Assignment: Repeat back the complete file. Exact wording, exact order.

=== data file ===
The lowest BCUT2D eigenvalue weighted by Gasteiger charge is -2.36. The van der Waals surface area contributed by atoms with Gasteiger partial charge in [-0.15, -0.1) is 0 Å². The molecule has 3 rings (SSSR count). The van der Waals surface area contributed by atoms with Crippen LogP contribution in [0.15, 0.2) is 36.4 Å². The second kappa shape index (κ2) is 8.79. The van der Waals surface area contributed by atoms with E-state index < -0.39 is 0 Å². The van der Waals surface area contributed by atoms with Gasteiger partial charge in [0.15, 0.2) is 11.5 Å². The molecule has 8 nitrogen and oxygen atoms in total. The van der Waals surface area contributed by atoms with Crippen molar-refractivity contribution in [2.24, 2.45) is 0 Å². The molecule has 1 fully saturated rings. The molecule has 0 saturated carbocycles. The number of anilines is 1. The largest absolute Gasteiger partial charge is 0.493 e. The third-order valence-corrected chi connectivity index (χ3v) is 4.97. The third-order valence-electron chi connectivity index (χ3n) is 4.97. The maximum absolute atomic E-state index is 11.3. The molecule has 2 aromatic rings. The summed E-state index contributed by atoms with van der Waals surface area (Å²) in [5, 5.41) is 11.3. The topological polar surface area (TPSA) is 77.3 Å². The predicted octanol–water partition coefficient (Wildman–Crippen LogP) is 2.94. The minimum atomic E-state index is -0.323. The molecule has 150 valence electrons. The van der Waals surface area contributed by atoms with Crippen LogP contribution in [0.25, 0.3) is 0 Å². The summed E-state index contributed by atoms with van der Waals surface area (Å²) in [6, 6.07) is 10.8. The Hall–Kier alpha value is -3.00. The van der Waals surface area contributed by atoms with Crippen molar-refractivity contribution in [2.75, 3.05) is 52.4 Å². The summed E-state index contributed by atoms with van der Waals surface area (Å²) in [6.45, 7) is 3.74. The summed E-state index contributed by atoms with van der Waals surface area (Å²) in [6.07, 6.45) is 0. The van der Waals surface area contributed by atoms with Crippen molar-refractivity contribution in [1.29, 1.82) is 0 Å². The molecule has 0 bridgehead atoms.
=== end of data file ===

The lowest BCUT2D eigenvalue weighted by Gasteiger charge is -2.36. The van der Waals surface area contributed by atoms with Gasteiger partial charge in [-0.15, -0.1) is 0 Å². The molecule has 3 rings (SSSR count). The van der Waals surface area contributed by atoms with Crippen LogP contribution in [0.15, 0.2) is 36.4 Å². The second kappa shape index (κ2) is 8.79. The van der Waals surface area contributed by atoms with E-state index < -0.39 is 0 Å². The van der Waals surface area contributed by atoms with Gasteiger partial charge in [0.15, 0.2) is 11.5 Å². The molecule has 8 nitrogen and oxygen atoms in total. The van der Waals surface area contributed by atoms with Crippen molar-refractivity contribution in [2.24, 2.45) is 0 Å². The molecule has 1 fully saturated rings. The molecule has 0 saturated carbocycles. The number of anilines is 1. The largest absolute Gasteiger partial charge is 0.493 e. The third-order valence-corrected chi connectivity index (χ3v) is 4.97. The third-order valence-electron chi connectivity index (χ3n) is 4.97. The maximum absolute atomic E-state index is 11.3. The molecule has 2 aromatic rings. The summed E-state index contributed by atoms with van der Waals surface area (Å²) in [5, 5.41) is 11.3. The topological polar surface area (TPSA) is 77.3 Å². The predicted octanol–water partition coefficient (Wildman–Crippen LogP) is 2.94. The minimum atomic E-state index is -0.323. The molecule has 150 valence electrons. The van der Waals surface area contributed by atoms with Crippen LogP contribution in [0.25, 0.3) is 0 Å². The summed E-state index contributed by atoms with van der Waals surface area (Å²) in [6, 6.07) is 10.8. The Hall–Kier alpha value is -3.00. The van der Waals surface area contributed by atoms with Crippen molar-refractivity contribution in [2.75, 3.05) is 52.4 Å². The summed E-state index contributed by atoms with van der Waals surface area (Å²) in [6.45, 7) is 3.74. The summed E-state index contributed by atoms with van der Waals surface area (Å²) in [6.07, 6.45) is 0. The van der Waals surface area contributed by atoms with Crippen molar-refractivity contribution in [1.29, 1.82) is 0 Å². The molecule has 0 bridgehead atoms.